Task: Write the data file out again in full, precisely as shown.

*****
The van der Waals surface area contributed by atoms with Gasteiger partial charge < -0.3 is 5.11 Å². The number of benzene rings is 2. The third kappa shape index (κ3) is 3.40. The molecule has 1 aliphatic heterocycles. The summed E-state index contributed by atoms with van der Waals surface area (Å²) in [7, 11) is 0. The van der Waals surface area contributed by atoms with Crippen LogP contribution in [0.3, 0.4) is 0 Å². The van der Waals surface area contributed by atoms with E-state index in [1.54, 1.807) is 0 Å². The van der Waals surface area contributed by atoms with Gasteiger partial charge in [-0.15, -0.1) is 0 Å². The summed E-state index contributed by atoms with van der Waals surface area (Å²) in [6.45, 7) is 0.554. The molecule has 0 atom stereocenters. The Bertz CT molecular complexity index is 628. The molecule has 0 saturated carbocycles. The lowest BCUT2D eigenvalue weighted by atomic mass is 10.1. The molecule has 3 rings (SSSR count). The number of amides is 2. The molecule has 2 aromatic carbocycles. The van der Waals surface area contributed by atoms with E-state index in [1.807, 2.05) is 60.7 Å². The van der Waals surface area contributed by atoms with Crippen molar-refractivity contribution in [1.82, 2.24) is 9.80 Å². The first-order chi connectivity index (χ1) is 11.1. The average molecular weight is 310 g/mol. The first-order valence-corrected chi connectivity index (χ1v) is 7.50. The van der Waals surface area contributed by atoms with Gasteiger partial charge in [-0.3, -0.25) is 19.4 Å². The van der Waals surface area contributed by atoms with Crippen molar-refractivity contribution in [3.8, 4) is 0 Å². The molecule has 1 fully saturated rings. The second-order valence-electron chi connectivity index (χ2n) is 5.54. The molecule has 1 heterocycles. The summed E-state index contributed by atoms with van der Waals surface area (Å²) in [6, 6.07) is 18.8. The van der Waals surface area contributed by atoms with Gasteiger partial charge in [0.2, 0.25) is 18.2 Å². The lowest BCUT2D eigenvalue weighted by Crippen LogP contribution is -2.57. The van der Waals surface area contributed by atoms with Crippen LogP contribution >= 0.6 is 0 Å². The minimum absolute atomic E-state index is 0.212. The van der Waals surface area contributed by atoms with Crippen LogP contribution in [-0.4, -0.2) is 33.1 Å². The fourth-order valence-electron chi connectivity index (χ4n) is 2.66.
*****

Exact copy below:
The van der Waals surface area contributed by atoms with Gasteiger partial charge < -0.3 is 5.11 Å². The number of benzene rings is 2. The third kappa shape index (κ3) is 3.40. The molecule has 1 aliphatic heterocycles. The summed E-state index contributed by atoms with van der Waals surface area (Å²) in [7, 11) is 0. The van der Waals surface area contributed by atoms with Crippen LogP contribution in [0.3, 0.4) is 0 Å². The van der Waals surface area contributed by atoms with E-state index in [1.54, 1.807) is 0 Å². The van der Waals surface area contributed by atoms with Gasteiger partial charge in [-0.15, -0.1) is 0 Å². The summed E-state index contributed by atoms with van der Waals surface area (Å²) in [6.45, 7) is 0.554. The molecule has 0 atom stereocenters. The Bertz CT molecular complexity index is 628. The molecule has 0 saturated carbocycles. The lowest BCUT2D eigenvalue weighted by atomic mass is 10.1. The molecule has 3 rings (SSSR count). The number of amides is 2. The molecule has 2 aromatic carbocycles. The van der Waals surface area contributed by atoms with E-state index in [1.807, 2.05) is 60.7 Å². The van der Waals surface area contributed by atoms with Crippen molar-refractivity contribution in [1.82, 2.24) is 9.80 Å². The first-order chi connectivity index (χ1) is 11.1. The average molecular weight is 310 g/mol. The first-order valence-corrected chi connectivity index (χ1v) is 7.50. The van der Waals surface area contributed by atoms with Gasteiger partial charge in [-0.3, -0.25) is 19.4 Å². The van der Waals surface area contributed by atoms with Crippen molar-refractivity contribution in [3.8, 4) is 0 Å². The molecule has 1 fully saturated rings. The second-order valence-electron chi connectivity index (χ2n) is 5.54. The molecule has 1 heterocycles. The summed E-state index contributed by atoms with van der Waals surface area (Å²) in [6, 6.07) is 18.8. The van der Waals surface area contributed by atoms with Gasteiger partial charge in [0.2, 0.25) is 18.2 Å². The lowest BCUT2D eigenvalue weighted by Crippen LogP contribution is -2.57. The van der Waals surface area contributed by atoms with Crippen LogP contribution >= 0.6 is 0 Å². The minimum absolute atomic E-state index is 0.212. The van der Waals surface area contributed by atoms with Crippen LogP contribution in [-0.4, -0.2) is 33.1 Å². The fourth-order valence-electron chi connectivity index (χ4n) is 2.66.